Google shared a three-step guide on hiring an SEO for businesses who may be doing so for the first time.
This advice was provided in the latest episode of Google’s Search for Beginners series on YouTube, which is an extended version of the advice provided in the previous episode.
See: Google Recommends Hiring SEOs in New ‘Search for Beginners’ Video
The benefit of hiring an SEO, Google explains, is the potential to improve a site while saving time compared to doing in on your own.
Google warns businesses, however, that hiring an SEO also comes with the risk of damaging a site as well as its reputation.
With that said, Google provides a three-step process to vetting an SEO before hiring them which consists of:
- An interview
- A reference check
- A technical audit
Here’s more about each of those steps.
Step One: The Interview
When interviewing an SEO to work on your site, Google recommends listening to make sure they’re focused on the right things.
For example, they should be focused on helping a business overall by improving how they appear in search results. Being focused too much on rankings and where a site appears in search results is a red flag, Google says.
It’s a good sign if they ask you questions like:
- What makes your business and services unique?
- What does your ideal customer look like?
- How do customers currently find your website?
- How does your business make money (and how can search help with that)?
- What other marketing channels do you use?
- Do you use offline advertising or social media?
- Who are your competitors and what are they doing well?
Consider it a red flag if you’re interviewing an SEO and they’re not interesting in your business from a holistic standpoint. If that’s the case, then Google recommends finding someone else for the job.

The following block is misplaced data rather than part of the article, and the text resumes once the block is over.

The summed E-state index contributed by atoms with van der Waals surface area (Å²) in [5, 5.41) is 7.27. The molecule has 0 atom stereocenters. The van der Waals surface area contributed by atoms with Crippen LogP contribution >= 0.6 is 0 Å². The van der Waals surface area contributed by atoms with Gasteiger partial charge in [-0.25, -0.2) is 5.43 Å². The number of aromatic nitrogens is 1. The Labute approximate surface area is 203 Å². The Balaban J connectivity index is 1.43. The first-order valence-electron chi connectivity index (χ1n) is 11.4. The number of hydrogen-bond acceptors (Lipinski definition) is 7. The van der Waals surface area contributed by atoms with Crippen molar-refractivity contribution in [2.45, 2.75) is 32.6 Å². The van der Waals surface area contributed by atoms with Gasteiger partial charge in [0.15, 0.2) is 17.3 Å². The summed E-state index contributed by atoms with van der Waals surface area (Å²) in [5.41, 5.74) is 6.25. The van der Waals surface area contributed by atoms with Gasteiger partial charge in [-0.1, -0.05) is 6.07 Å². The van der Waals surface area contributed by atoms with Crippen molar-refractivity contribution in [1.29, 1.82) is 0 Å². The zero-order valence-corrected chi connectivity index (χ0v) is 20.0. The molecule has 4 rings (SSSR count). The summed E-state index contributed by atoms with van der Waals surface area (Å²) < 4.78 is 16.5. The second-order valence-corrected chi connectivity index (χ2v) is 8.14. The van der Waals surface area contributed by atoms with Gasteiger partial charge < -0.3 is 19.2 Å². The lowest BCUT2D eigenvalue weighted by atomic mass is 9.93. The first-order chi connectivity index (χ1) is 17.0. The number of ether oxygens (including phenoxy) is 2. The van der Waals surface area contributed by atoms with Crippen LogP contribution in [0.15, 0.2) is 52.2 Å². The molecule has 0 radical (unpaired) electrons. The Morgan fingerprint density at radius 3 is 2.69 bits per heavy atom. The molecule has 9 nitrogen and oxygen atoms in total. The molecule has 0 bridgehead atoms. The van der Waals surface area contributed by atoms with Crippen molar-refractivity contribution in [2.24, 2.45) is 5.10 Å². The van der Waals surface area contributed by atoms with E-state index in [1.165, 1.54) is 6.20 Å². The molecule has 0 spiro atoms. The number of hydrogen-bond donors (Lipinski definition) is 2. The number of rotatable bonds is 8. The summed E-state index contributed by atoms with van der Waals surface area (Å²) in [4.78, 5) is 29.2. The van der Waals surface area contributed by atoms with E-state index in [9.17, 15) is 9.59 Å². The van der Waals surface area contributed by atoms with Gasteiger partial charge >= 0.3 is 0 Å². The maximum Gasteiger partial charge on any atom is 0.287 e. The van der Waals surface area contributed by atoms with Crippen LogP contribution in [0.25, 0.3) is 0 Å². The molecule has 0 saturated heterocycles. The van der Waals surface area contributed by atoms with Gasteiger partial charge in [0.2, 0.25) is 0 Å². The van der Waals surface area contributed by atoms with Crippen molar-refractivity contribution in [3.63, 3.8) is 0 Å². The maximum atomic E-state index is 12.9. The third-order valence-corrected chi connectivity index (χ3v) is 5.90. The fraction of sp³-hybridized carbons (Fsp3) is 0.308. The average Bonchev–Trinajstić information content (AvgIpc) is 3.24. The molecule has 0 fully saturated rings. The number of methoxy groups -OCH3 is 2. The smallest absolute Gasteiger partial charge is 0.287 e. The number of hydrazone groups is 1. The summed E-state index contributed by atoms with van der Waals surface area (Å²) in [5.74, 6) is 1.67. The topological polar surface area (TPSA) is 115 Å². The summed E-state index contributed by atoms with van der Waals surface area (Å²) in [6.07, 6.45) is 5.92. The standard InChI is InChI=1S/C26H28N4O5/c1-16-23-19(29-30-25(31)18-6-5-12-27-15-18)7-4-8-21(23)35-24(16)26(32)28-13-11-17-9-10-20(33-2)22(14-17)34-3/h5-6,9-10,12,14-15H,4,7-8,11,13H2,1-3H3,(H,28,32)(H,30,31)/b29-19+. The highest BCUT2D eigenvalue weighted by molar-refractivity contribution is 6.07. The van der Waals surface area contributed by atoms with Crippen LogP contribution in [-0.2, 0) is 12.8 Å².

Another red flag is unrealistic guarantees of ranking first in Google, as no one can promise that.
Step Two: Check References
The second step of the hiring process, as recommended by Google, is a reference check of past clients.
When checking references, Google advises asking questions to gauge how useful the SEO’s guidance was. One of the major things Google points out is asking whether or not the SEO’s results were sustainable.
The mark of a good practitioner, Google says, is their ability to help make SEO an integral part of general business operations.
While speaking with past clients, make sure the SEO was focused on their long term plans and not just quick fixes.
Step Three: Technical Audit
After checking references and narrowing down your candidates, it’s time to request a technical audit. The SEO should come back with a prioritized list of what should be improved to make a site more search-friendly.
Those suggestions should be based on data collected during the audit, and be targeted toward providing a better experience for human visitors (not just search engines).
The SEO should be able to estimate the overall investment required by the business, and the positive impact that will be achieved as a result.
What to do After Hiring an SEO
Lastly, Google provides a few bits of advice on what to do after you’ve hired an SEO.
Before any work is started, it’s important to work with the SEO and agree upon goals, metrics, and how results will be tracked.
Google emphasizes that you should know what you’re going to get out of working together from the very beginning.
For more details, see the full video below:
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